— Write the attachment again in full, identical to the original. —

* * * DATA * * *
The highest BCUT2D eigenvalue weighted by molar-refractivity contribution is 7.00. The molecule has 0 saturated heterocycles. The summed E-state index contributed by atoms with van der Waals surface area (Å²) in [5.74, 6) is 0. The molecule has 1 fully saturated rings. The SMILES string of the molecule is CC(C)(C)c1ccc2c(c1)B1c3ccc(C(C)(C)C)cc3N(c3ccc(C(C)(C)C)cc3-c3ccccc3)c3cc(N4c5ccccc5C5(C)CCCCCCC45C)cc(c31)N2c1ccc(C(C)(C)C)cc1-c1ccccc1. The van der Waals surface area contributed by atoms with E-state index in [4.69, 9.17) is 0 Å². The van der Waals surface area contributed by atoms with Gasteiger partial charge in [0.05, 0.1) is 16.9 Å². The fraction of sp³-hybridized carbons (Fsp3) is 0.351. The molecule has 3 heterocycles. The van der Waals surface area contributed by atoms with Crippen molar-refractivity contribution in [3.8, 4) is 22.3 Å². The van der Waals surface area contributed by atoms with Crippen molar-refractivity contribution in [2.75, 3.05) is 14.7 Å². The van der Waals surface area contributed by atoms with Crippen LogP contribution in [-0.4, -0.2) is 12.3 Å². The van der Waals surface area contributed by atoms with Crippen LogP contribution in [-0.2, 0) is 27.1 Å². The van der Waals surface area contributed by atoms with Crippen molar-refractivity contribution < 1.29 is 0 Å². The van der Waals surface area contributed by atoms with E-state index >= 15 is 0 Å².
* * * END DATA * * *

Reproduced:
The highest BCUT2D eigenvalue weighted by molar-refractivity contribution is 7.00. The molecule has 0 saturated heterocycles. The summed E-state index contributed by atoms with van der Waals surface area (Å²) in [5.74, 6) is 0. The molecule has 1 fully saturated rings. The SMILES string of the molecule is CC(C)(C)c1ccc2c(c1)B1c3ccc(C(C)(C)C)cc3N(c3ccc(C(C)(C)C)cc3-c3ccccc3)c3cc(N4c5ccccc5C5(C)CCCCCCC45C)cc(c31)N2c1ccc(C(C)(C)C)cc1-c1ccccc1. The van der Waals surface area contributed by atoms with E-state index in [4.69, 9.17) is 0 Å². The van der Waals surface area contributed by atoms with Gasteiger partial charge in [0.05, 0.1) is 16.9 Å². The fraction of sp³-hybridized carbons (Fsp3) is 0.351. The molecule has 3 heterocycles. The van der Waals surface area contributed by atoms with Crippen molar-refractivity contribution in [3.8, 4) is 22.3 Å². The van der Waals surface area contributed by atoms with Crippen molar-refractivity contribution in [2.75, 3.05) is 14.7 Å². The van der Waals surface area contributed by atoms with Crippen LogP contribution in [-0.4, -0.2) is 12.3 Å². The van der Waals surface area contributed by atoms with Crippen LogP contribution in [-0.2, 0) is 27.1 Å². The van der Waals surface area contributed by atoms with Crippen molar-refractivity contribution < 1.29 is 0 Å². The van der Waals surface area contributed by atoms with E-state index >= 15 is 0 Å².